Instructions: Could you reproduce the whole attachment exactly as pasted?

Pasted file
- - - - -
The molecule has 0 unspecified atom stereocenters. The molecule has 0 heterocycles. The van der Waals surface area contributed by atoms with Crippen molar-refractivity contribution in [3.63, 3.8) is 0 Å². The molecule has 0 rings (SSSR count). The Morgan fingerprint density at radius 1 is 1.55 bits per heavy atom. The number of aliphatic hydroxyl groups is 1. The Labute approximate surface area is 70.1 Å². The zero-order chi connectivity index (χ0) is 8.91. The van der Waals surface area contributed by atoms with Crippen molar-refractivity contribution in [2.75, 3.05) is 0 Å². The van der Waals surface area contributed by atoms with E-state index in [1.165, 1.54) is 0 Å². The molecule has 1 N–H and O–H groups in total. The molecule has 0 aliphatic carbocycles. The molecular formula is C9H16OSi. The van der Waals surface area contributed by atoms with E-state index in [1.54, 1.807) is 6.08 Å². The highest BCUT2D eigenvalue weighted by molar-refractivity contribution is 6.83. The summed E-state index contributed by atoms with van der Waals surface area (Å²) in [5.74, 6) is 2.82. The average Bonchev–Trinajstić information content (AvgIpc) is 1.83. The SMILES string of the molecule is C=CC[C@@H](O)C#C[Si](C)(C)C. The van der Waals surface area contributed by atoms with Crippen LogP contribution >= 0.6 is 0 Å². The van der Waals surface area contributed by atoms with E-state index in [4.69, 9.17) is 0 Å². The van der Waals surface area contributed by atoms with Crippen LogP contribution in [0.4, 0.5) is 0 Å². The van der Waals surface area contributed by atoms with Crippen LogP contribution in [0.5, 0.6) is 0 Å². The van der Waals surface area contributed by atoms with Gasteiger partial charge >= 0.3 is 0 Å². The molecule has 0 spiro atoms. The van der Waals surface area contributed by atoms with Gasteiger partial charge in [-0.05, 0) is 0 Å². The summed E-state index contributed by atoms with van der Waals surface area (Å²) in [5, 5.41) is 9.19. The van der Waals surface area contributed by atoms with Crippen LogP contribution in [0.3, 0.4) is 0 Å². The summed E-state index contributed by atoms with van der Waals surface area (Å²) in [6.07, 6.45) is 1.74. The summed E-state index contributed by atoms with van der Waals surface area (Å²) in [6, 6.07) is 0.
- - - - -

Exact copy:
The molecule has 0 unspecified atom stereocenters. The molecule has 0 heterocycles. The van der Waals surface area contributed by atoms with Crippen molar-refractivity contribution in [3.63, 3.8) is 0 Å². The molecule has 0 rings (SSSR count). The Morgan fingerprint density at radius 1 is 1.55 bits per heavy atom. The number of aliphatic hydroxyl groups is 1. The Labute approximate surface area is 70.1 Å². The zero-order chi connectivity index (χ0) is 8.91. The van der Waals surface area contributed by atoms with Crippen molar-refractivity contribution in [2.75, 3.05) is 0 Å². The van der Waals surface area contributed by atoms with E-state index in [1.165, 1.54) is 0 Å². The molecule has 1 N–H and O–H groups in total. The molecule has 0 aliphatic carbocycles. The molecular formula is C9H16OSi. The van der Waals surface area contributed by atoms with E-state index in [1.54, 1.807) is 6.08 Å². The highest BCUT2D eigenvalue weighted by molar-refractivity contribution is 6.83. The summed E-state index contributed by atoms with van der Waals surface area (Å²) in [5.74, 6) is 2.82. The average Bonchev–Trinajstić information content (AvgIpc) is 1.83. The SMILES string of the molecule is C=CC[C@@H](O)C#C[Si](C)(C)C. The van der Waals surface area contributed by atoms with Crippen LogP contribution >= 0.6 is 0 Å². The van der Waals surface area contributed by atoms with E-state index in [4.69, 9.17) is 0 Å². The van der Waals surface area contributed by atoms with Crippen LogP contribution in [0.4, 0.5) is 0 Å². The van der Waals surface area contributed by atoms with Crippen LogP contribution in [0.5, 0.6) is 0 Å². The van der Waals surface area contributed by atoms with Gasteiger partial charge >= 0.3 is 0 Å². The molecule has 0 spiro atoms. The van der Waals surface area contributed by atoms with Gasteiger partial charge in [-0.05, 0) is 0 Å². The summed E-state index contributed by atoms with van der Waals surface area (Å²) in [5, 5.41) is 9.19. The van der Waals surface area contributed by atoms with Crippen LogP contribution in [0.3, 0.4) is 0 Å². The summed E-state index contributed by atoms with van der Waals surface area (Å²) in [6.07, 6.45) is 1.74. The summed E-state index contributed by atoms with van der Waals surface area (Å²) in [6, 6.07) is 0.